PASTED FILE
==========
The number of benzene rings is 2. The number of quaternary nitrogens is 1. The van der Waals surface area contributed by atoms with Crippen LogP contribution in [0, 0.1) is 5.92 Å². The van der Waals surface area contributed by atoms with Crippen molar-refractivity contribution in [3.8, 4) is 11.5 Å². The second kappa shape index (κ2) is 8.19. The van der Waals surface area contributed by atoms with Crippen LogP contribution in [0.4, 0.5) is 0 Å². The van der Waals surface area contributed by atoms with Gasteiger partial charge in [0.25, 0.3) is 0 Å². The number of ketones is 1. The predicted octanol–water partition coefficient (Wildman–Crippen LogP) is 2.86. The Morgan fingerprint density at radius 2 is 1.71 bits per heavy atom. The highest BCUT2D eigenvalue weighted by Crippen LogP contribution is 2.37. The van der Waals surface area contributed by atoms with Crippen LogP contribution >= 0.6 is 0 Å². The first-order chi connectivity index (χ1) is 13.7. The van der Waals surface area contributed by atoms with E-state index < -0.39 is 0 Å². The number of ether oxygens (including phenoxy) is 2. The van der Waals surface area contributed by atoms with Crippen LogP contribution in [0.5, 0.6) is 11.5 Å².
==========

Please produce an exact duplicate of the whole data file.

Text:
The number of benzene rings is 2. The number of quaternary nitrogens is 1. The van der Waals surface area contributed by atoms with Crippen LogP contribution in [0, 0.1) is 5.92 Å². The van der Waals surface area contributed by atoms with Crippen molar-refractivity contribution in [3.8, 4) is 11.5 Å². The second kappa shape index (κ2) is 8.19. The van der Waals surface area contributed by atoms with Crippen LogP contribution in [0.4, 0.5) is 0 Å². The van der Waals surface area contributed by atoms with Gasteiger partial charge in [0.25, 0.3) is 0 Å². The number of ketones is 1. The predicted octanol–water partition coefficient (Wildman–Crippen LogP) is 2.86. The Morgan fingerprint density at radius 2 is 1.71 bits per heavy atom. The highest BCUT2D eigenvalue weighted by Crippen LogP contribution is 2.37. The van der Waals surface area contributed by atoms with Crippen LogP contribution >= 0.6 is 0 Å². The first-order chi connectivity index (χ1) is 13.7. The van der Waals surface area contributed by atoms with E-state index < -0.39 is 0 Å². The number of ether oxygens (including phenoxy) is 2. The van der Waals surface area contributed by atoms with Crippen LogP contribution in [0.5, 0.6) is 11.5 Å².